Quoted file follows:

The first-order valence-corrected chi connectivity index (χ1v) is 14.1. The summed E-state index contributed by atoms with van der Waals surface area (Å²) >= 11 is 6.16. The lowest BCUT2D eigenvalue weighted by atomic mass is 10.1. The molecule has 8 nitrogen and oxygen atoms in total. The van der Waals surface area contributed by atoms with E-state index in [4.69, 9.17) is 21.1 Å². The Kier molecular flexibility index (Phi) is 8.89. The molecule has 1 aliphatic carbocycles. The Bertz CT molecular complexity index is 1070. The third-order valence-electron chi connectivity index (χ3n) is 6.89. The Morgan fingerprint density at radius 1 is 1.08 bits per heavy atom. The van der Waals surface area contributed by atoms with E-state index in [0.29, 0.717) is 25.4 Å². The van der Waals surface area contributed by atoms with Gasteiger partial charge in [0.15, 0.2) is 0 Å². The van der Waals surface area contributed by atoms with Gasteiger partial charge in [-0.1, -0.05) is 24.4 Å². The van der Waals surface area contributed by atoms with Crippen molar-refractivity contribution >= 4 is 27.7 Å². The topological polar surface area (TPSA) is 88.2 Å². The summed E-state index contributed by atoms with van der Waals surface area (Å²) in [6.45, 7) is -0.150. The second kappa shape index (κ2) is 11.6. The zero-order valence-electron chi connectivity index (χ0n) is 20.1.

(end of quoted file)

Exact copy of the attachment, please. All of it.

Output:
The first-order valence-corrected chi connectivity index (χ1v) is 14.1. The summed E-state index contributed by atoms with van der Waals surface area (Å²) >= 11 is 6.16. The lowest BCUT2D eigenvalue weighted by atomic mass is 10.1. The molecule has 8 nitrogen and oxygen atoms in total. The van der Waals surface area contributed by atoms with E-state index in [4.69, 9.17) is 21.1 Å². The Kier molecular flexibility index (Phi) is 8.89. The molecule has 1 aliphatic carbocycles. The Bertz CT molecular complexity index is 1070. The third-order valence-electron chi connectivity index (χ3n) is 6.89. The Morgan fingerprint density at radius 1 is 1.08 bits per heavy atom. The van der Waals surface area contributed by atoms with E-state index in [0.29, 0.717) is 25.4 Å². The van der Waals surface area contributed by atoms with Gasteiger partial charge in [0.15, 0.2) is 0 Å². The van der Waals surface area contributed by atoms with Gasteiger partial charge in [-0.1, -0.05) is 24.4 Å². The van der Waals surface area contributed by atoms with Crippen molar-refractivity contribution >= 4 is 27.7 Å². The topological polar surface area (TPSA) is 88.2 Å². The summed E-state index contributed by atoms with van der Waals surface area (Å²) in [6.45, 7) is -0.150. The second kappa shape index (κ2) is 11.6. The zero-order valence-electron chi connectivity index (χ0n) is 20.1.